There is a lady at the Alling Coverlet Museum that buys damaged coverlets and saves the usable areas to make small keepsake pillows. She cuts out the good parts and makes pillows that are about 8"x10" to sell in their museum store. I bought one to keep as a souvenir when I was there a few years ago. I should have taken a picture for Marilyn to put in this post. So even damaged coverlets have a use.

I'm sure that the clothing industry has borrowed the name overshot to describe a fabric. I don't know whether it has anything to do with a woven overshot pattern though. Overshot got it's name because some of the weft threads (the ones that run horizontal from side to side) float over certain warp threads to create a pattern, thus overshot. You can see this technique on the back of jacquard and damask fabric. Jacquard is another word that the clothing industry borrowed from a weaving term for their fabric. The jacquard loom is a mechanical loom that got it's name from Joseph Jacquard who invented it in 1801. I guess they're similar because they're both a loose complex design weave, but that's where the name came from.

Doreen

SueAnn said...

That would make sense then, the over shot in fabric- the idea of it taken from the weaving..you read about a fabric, "overshot with silk, or gold, or silver...", and that must be the technique, tho not a woven technique per se...interesting.
I am glad she is using bits and pieces of old coverlets, I have done the same with old quilts.....
Thanks, Doreen!

Lowell & Faye said...

Marilyn,

I'm 75 years old and I have a coverlet that I received upon my mother's death in 1983. It had come to her from her mother, my grandmother, who died in 1946. I don't know who had it before that time, probably her mother or mother in law. From your description, the coverlet must have been made before the Civil War. You've piqued my curiosity, so I'm going to have to do some investigating.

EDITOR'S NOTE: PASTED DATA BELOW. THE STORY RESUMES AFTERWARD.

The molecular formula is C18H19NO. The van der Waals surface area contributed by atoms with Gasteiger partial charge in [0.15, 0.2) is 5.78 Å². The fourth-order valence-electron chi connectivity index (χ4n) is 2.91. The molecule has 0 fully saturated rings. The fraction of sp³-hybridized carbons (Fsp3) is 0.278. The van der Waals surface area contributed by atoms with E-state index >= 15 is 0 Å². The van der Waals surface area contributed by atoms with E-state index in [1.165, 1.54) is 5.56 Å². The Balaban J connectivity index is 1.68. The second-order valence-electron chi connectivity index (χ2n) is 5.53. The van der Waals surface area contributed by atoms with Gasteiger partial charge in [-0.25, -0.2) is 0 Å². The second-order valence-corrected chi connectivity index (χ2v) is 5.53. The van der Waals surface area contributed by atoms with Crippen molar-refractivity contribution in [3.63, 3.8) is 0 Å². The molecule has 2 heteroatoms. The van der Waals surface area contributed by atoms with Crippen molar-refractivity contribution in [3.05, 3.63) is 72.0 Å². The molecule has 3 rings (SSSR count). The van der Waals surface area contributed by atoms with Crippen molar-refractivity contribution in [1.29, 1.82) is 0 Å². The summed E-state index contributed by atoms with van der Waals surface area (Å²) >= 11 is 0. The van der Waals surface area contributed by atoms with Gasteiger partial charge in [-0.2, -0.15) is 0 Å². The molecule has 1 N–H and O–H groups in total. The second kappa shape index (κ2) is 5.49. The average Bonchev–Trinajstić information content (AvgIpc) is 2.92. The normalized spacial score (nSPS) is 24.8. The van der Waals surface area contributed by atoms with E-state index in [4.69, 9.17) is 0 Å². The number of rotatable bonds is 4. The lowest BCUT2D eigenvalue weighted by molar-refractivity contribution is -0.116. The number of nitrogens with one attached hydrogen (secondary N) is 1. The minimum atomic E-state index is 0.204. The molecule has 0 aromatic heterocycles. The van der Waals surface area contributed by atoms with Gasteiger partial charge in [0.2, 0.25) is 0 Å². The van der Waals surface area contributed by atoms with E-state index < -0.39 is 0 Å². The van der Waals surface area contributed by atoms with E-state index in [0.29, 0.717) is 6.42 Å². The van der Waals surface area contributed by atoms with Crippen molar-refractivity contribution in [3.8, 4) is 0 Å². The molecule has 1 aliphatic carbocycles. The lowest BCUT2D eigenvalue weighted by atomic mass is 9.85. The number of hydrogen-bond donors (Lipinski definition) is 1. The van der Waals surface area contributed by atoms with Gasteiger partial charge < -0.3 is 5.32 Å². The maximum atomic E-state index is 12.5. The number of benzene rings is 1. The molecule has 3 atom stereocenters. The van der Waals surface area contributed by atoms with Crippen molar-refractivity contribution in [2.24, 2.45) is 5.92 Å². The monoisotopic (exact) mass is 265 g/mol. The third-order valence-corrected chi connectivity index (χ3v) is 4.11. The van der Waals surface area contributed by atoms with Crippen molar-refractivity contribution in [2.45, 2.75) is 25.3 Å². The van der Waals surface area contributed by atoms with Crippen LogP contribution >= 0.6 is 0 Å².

Lowell

Lowell & Faye said...

Well, I guess I wasn't paying attention. My comment should have been addressed to Doreen. Forgive me, Doreen, but I always use the excuse that I'm old or it must be the medicine I take. So please accept whichever excuse you would like.

Lowell

New York State Of Mind said...

Don't worry about Lowell. None of us are getting any younger. I am going to be 65 next month.

Marilyn

Countryside Reflections said...

Hi Lowell, it depends on how the coverlet was woven. If it is an overshot weave coverlet, it could have been made anytime, since a regular loom can weave that pattern. But if it was done on a jacquard loom that professional weavers used, it will probably be dated mid 1800's or earlier. Jacquard patterns are very intricate, usually with the center of the coverlet being one pattern, and then a large boarder around the edges being another. They were fancy designs like trees, flowers, eagles, people.

Have you looked carefully at all four corners to see if there is a date, name, or initials?

Yours can also be a newer one that was mass produced in a factory. Only the jacquard coverlets that were HAND WOVEN are the early ones, where the professional weavers couldn't compete after the Civil War.

Hand woven coverlets usually have a seam down the center where it was woven in two pieces and hand seamed because the loom wasn't wide enough to make it in one piece. If you look closely you can see the seam.

Doreen

New York State Of Mind said...

Thank you, Doreen. I knew you could help Lowell out.

Marilyn

Lowell & Faye said...

Doreen,

Even with your explanation, I don't know if the coverlet is overshot or not. I don't think so. It has a rather complex design and has a differently designed 7 inch border. What is dark blue on one side of the coverlet is a natural light color on the opposite side. Does that mean it's overshot? It definitely has the seam down the middle.

I wish I could include a picture in this comment. If there is a way to do that, I don't know what it is.

Countryside Reflections said...

Hi Lowell. You're welcome to e-mail me a picture at doreen@CountrysideReflections.com and I can look into it. An overall picture of the whole coverlet and a few closeups would be good.

Doreen

Lowell & Faye said...

Doreen,

Thank you so much, but it'll have to be tomorrow or the next day. We have grandkids visiting now and don't have the time to take the pictures, upload them to the computer etc.

Thanks again,

Lowell